Pirating has gone to the dogs…and whatever other animal you can convince to wear a pirate costume. But this isn’t where the real Sea Dogs came from, you can thank Queen Elizabeth I for those.

Pirate Lore of the Sea Dogs

Once again we visit the Free Encyclopedia which offers up this true tale of pirates of the Caribbean:

The Sea Dogs were a group of sea-raiders authorized by Queen Elizabeth I of England. The Sea Dogs were also known as Elizabethan Pirates.[1]

The Sea Dogs were essentially a military branch that were authorized by the Queen to attack the Spanish fleet and loot their ships in order to bring back riches and treasure. The Sea Dogs were able to do this because they carried “Letters of Marque[2] which made their plundering of Spanish ships legal despite the countries not officially being at war with one another… By having a small fleet of ships that would sail around and pick off Spanish ships, risking their lives and own ships in the process, they were able to reduce the funds and size of the Spanish navy significantly. The Sea Dogs continued carrying out raids against the Spanish until 1604 when England and Spain made peace. After that, many of the Sea Dogs left England to continue pillaging off either the Barbary Coast or in the Caribbean.

Navy Lore of the Sea Dogs

But those weren’t the last Sea Dogs. In fact, the U.S. Navy is known for having dogs on board to build morale of the crew. Many ships had their mascots. It’s a tradition that has been maintained in the Coast Guard and Marines also. Dogs of all kinds have been kept and puppies have been born on board as well. My cold pirate heart was warmed with this tale about a dog that was adopted by the Coast Guard back in 1944:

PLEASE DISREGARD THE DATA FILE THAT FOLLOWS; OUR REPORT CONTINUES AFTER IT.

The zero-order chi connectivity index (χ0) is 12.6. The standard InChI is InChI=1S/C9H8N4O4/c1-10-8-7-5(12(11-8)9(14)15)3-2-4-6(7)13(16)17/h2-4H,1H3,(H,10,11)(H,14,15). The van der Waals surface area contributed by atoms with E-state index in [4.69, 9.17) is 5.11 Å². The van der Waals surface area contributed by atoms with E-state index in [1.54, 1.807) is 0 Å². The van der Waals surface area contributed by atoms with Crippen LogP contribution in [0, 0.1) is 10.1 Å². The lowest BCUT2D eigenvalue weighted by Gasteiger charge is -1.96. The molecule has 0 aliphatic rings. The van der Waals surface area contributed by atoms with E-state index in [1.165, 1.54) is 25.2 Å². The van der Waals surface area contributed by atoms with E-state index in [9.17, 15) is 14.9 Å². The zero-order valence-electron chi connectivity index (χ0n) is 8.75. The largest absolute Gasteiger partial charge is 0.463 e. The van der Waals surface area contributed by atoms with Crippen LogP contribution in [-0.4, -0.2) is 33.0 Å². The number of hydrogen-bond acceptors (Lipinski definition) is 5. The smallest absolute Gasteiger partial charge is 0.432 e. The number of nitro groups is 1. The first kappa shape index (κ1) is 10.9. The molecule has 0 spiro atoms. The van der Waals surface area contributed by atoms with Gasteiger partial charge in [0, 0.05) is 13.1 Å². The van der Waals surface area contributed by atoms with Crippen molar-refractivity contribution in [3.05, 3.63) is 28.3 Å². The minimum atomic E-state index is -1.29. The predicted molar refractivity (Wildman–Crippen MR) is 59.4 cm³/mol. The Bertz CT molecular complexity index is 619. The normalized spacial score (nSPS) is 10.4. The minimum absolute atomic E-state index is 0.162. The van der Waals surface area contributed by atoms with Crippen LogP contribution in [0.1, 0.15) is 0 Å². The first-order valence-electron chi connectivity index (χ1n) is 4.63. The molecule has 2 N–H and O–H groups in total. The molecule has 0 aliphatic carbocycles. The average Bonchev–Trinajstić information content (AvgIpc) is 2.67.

“‘Smokey,’ the only living creature Coast Guardsman found aboard a tanker that burned following a collision with a sister ship off the Florida coast several months ago, has been promoted by her guardians, crew members of a Coast Guard fire boat at Port Everglades, Fla., to “Bones’ Mates, Second Class”, and issued an official identification card giving her occupation as “expert eater”. The card is signed with Smokey’s “X” (crossed bones) and is paw-printed. Eighty-eight lives were lost in the collision of the two tankers and ensuing fire,” 1944

You can find a picture Smokey’s ID card on the U.S. Naval Institute website. And there are many other engaging photos of sea dogs for an animal lover like myself to enjoy. It’s worth looking into.

Of course if what you want is to see dogs in costumes, you should come and see us at the Minnesota Renaissance Festival this weekend. September 17 & 18 for Pet Fest.